A tyrant demanded a beautiful girl from a neighboring city with a view to marriage. She was the daughter of a man who was a leader among the inhabitants, who had other children as well as her. The tyrant demanded her, threatening war if he did not get her. They chose to accept the onset of war rather than to give the appearance of a cowardly attitude by subservience to a tyrant's order. When they were besieged and concern was mounting, the father took the girl up on to the city wall and killed her in full view of the enemy. When the tyrant saw this, he withdrew in failure, without either winning the girl he loved or sacking the city. However, a young citizen who was madly in love with this young woman was unable to bear his grief and committed suicide. The young man's father is prosecuting the girl's father as guilty with his own hand of his daughter's murder and of causing the young man's death. Let us take the role of the girl's father.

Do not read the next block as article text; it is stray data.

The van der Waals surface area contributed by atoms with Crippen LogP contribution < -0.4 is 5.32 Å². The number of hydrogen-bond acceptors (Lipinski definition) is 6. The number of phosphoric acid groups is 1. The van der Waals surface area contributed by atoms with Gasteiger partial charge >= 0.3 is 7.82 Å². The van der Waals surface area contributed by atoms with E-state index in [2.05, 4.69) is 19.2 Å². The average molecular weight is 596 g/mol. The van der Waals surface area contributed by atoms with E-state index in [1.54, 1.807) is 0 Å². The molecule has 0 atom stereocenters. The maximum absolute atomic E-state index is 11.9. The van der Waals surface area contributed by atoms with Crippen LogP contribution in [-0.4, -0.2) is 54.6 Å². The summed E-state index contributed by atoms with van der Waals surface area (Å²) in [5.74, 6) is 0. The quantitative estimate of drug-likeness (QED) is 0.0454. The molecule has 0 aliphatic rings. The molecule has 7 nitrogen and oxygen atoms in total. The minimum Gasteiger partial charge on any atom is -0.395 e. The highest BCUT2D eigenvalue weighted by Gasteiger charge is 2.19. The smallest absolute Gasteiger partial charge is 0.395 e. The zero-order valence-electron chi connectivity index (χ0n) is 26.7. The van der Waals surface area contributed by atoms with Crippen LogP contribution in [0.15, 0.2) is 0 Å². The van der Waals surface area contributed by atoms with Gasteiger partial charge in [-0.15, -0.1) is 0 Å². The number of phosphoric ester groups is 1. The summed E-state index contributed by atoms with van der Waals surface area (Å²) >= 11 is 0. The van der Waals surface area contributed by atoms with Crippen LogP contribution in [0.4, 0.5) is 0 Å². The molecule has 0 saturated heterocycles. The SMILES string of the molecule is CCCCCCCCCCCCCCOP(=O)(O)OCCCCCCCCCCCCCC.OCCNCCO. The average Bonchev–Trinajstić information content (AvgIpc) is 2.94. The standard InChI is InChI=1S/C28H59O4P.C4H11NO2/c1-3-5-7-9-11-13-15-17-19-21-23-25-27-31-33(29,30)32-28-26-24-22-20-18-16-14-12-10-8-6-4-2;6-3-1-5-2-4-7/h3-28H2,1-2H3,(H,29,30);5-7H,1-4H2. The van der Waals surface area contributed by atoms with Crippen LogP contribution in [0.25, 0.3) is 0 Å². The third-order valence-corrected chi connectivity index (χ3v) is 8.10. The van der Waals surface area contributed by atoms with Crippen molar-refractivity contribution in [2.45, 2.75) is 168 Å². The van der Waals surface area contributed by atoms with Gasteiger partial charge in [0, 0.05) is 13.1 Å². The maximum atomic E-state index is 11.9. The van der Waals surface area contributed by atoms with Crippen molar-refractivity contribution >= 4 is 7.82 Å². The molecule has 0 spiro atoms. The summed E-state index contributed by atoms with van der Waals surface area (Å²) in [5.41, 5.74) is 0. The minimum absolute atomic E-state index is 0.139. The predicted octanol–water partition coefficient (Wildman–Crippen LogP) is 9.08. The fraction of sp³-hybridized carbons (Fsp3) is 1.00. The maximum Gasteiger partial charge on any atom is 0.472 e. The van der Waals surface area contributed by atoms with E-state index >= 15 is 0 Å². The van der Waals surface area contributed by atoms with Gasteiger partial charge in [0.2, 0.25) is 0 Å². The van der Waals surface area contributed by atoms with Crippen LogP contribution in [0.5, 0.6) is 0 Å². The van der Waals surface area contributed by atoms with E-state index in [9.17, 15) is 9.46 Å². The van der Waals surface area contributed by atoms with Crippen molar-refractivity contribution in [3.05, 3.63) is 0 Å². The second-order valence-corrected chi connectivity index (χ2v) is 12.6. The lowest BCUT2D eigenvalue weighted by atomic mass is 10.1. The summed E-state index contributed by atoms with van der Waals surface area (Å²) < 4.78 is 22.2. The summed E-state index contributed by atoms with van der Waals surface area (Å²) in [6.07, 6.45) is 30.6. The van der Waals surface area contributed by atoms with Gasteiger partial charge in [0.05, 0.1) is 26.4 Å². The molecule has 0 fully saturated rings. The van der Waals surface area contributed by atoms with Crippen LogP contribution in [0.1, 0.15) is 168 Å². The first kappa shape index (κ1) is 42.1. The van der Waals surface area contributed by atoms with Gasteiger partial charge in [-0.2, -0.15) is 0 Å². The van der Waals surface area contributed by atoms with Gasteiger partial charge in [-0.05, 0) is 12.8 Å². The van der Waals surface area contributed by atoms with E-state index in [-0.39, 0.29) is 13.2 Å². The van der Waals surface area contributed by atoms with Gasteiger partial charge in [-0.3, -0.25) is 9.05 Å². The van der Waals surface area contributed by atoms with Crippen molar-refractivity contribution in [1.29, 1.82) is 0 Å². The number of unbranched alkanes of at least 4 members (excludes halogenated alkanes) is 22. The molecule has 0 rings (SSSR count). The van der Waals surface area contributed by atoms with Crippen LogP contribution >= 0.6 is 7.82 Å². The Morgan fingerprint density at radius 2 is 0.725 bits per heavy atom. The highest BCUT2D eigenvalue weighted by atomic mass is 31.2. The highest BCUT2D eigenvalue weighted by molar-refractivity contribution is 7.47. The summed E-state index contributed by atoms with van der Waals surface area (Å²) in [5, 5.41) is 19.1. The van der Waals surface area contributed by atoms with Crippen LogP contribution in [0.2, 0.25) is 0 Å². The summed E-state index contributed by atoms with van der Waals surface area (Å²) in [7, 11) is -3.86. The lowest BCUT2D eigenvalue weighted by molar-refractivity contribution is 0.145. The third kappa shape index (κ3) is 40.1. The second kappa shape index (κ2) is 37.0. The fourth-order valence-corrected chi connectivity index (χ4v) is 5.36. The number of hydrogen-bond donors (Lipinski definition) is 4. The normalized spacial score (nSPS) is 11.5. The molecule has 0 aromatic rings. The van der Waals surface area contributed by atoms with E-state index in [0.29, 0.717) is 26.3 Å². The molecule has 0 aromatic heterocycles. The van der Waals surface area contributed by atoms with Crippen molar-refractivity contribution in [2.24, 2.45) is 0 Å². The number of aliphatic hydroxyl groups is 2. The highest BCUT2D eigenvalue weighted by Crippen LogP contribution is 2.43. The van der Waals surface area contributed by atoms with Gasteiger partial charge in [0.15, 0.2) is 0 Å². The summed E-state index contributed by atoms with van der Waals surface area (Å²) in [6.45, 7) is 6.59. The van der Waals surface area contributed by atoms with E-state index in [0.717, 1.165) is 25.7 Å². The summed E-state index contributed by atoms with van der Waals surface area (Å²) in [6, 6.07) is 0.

Even a father is often constrained by concern for the public interest to neglect his children. This is what killed the daughters of Leos; this handed Agamemnon's child over to slaughter in Aulis.  So no one should think that the girl's father was unloving.